Some carbohydrates are necessary for a healthy, balanced diet; however, controlling carbs is as necessary for weight loss and maintenance as controlling calories and fat. For diabetics, some low- and no-carb food choices can help keep energy up while keeping blood sugar down.
meat on grill image by Blaine stiger from Fotolia.com
Unprocessed meat does not contain any carbohydrates at all. The more processed meat is, the more carbs it will contain. Meats that have been cured, such as corned beef brisket, beef jerky or turkey injected with flavour solutions may have up to 2 grams of carbs per serving, which is still fairly low for a single serving.
Eggs and Dairy
egg image by Anna Polishchuk from Fotolia.com
Eggs, weighing in at about 1 carb each, are a great low-carb choice, and if you discard the yolk, which contains the fat, it is both low-carb and low-fat. Cheese can have up two 2 carbs per ounce, depending upon the type of cheese it is and how it is processed. Butter contains mere trace amounts of carbs and can be enjoyed without guilt on a low-carb diet.
vegetables image by cherie from Fotolia.com
All vegetables have at least some carbs, and some vegetables are quite high in carbs, depending upon the amount of starch, or natural sugars, they contain. For a true carb count, it is best to weigh vegetables rather than measure them by the cup. Vegetables under 2 grams of carbs per 100 gram serving, which is very low, are broccoli, cucumber, mushrooms, sprouts, zucchini, watercress, and leafy greens like spinach, kale, and lettuce. Vegetables 2 to 5 grams of carbs per 100 gram serving, still considered very low for a snack or meal, are Brussels sprouts, cabbage, cauliflower, eggplant, endive, leeks and tomatoes. Vegetables that are still relatively low at fewer than 10 grams of carbs per 100 gram serving are artichokes, beetroot, butternut squash, carrots, onions, peppers and pumpkins.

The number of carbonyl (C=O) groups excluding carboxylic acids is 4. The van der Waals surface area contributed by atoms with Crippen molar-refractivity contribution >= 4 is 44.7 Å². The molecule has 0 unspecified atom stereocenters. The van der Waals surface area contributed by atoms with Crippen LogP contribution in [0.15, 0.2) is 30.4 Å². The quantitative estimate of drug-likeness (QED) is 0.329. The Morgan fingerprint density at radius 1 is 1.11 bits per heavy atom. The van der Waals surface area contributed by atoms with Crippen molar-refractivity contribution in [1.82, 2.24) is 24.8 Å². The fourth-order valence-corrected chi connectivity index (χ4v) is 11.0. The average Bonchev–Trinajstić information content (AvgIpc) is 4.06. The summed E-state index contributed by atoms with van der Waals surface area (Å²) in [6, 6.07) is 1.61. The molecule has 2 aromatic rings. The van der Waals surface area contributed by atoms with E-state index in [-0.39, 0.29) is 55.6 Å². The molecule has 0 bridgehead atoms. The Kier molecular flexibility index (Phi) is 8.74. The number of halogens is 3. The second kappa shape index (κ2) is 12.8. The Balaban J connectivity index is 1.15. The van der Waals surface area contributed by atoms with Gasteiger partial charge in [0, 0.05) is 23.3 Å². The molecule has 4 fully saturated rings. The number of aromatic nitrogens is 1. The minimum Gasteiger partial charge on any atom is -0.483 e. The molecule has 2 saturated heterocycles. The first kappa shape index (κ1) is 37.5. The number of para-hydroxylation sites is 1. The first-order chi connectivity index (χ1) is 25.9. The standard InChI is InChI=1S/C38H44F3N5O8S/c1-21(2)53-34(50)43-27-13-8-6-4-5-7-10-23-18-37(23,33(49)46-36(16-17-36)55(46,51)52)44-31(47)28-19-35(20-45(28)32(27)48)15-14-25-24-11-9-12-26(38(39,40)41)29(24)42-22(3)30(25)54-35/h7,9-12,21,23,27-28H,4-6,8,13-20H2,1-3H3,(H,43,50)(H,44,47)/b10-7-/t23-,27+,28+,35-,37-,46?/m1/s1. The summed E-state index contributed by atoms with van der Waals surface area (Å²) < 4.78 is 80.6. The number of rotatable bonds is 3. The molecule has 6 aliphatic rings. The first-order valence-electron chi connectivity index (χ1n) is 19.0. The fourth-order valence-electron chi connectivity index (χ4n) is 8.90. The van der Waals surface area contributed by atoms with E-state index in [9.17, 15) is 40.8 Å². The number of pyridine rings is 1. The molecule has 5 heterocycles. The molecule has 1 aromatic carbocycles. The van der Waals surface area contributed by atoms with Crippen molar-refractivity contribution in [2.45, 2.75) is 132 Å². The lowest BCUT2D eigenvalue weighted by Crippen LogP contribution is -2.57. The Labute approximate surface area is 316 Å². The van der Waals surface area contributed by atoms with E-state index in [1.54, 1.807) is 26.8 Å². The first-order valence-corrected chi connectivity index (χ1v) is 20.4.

berries image by cherie from Fotolia.com
Fruits have a higher sugar content than vegetables and should be eaten more sparingly by those attempting to control carbs. By far the best low-carb diet friendly fruits are berries, such as blackberries, blueberries, cranberries, raspberries and strawberries. Most berries are less than 6 grams of carbs per 100 grams of fruit, which is approximately a 1/2 cup serving. If berries aren't available, the next-best low-carb fruit to reach for are melons. Watermelons, muskmelons, and honeydews all amount to less than 10 grams of carbs per 100 gram serving.
- "Dr. Atkins' New Diet Revolution, Revised Edition;" Dr. Robert C. Atkins, MD; 2002
- "The Secret to Low Carb Success;" Laura Richard; 2004
- Mayo Clinic: Low-Carb Diets